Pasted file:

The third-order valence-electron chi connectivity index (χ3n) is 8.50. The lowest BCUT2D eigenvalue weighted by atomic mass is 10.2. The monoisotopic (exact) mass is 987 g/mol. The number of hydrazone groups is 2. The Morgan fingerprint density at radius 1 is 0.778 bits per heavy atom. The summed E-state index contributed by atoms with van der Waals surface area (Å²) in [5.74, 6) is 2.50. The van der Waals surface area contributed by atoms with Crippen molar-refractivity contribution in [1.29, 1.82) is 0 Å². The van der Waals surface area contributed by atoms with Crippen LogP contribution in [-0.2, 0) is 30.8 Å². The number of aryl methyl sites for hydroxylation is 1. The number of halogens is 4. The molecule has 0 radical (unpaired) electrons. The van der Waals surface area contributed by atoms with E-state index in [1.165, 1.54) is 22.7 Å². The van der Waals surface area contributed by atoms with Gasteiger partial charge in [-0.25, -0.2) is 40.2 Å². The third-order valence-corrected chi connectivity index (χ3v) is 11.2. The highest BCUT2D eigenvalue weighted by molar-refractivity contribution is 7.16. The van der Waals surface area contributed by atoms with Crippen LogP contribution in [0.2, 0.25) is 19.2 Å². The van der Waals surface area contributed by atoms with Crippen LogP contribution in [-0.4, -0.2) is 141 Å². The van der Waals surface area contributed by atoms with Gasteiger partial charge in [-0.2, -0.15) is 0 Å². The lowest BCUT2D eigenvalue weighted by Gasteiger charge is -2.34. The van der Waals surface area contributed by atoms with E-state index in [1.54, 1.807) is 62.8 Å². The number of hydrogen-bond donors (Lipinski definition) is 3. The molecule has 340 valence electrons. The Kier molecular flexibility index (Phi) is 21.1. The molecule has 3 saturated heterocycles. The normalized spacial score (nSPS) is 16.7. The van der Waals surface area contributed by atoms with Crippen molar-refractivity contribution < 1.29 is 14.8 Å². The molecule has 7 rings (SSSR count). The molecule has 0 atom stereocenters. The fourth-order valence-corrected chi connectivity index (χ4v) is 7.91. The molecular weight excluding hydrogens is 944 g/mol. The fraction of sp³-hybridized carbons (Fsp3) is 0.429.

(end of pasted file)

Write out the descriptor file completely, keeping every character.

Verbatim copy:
The third-order valence-electron chi connectivity index (χ3n) is 8.50. The lowest BCUT2D eigenvalue weighted by atomic mass is 10.2. The monoisotopic (exact) mass is 987 g/mol. The number of hydrazone groups is 2. The Morgan fingerprint density at radius 1 is 0.778 bits per heavy atom. The summed E-state index contributed by atoms with van der Waals surface area (Å²) in [5.74, 6) is 2.50. The van der Waals surface area contributed by atoms with Crippen molar-refractivity contribution in [1.29, 1.82) is 0 Å². The van der Waals surface area contributed by atoms with Crippen LogP contribution in [-0.2, 0) is 30.8 Å². The number of aryl methyl sites for hydroxylation is 1. The number of halogens is 4. The molecule has 0 radical (unpaired) electrons. The van der Waals surface area contributed by atoms with E-state index in [1.165, 1.54) is 22.7 Å². The van der Waals surface area contributed by atoms with Gasteiger partial charge in [-0.25, -0.2) is 40.2 Å². The third-order valence-corrected chi connectivity index (χ3v) is 11.2. The highest BCUT2D eigenvalue weighted by molar-refractivity contribution is 7.16. The van der Waals surface area contributed by atoms with Crippen LogP contribution in [0.2, 0.25) is 19.2 Å². The van der Waals surface area contributed by atoms with Crippen LogP contribution in [-0.4, -0.2) is 141 Å². The van der Waals surface area contributed by atoms with Gasteiger partial charge in [-0.2, -0.15) is 0 Å². The lowest BCUT2D eigenvalue weighted by Gasteiger charge is -2.34. The van der Waals surface area contributed by atoms with E-state index in [1.54, 1.807) is 62.8 Å². The number of hydrogen-bond donors (Lipinski definition) is 3. The molecule has 340 valence electrons. The Kier molecular flexibility index (Phi) is 21.1. The molecule has 3 saturated heterocycles. The normalized spacial score (nSPS) is 16.7. The van der Waals surface area contributed by atoms with Crippen molar-refractivity contribution < 1.29 is 14.8 Å². The molecule has 7 rings (SSSR count). The molecule has 0 atom stereocenters. The fourth-order valence-corrected chi connectivity index (χ4v) is 7.91. The molecular weight excluding hydrogens is 944 g/mol. The fraction of sp³-hybridized carbons (Fsp3) is 0.429.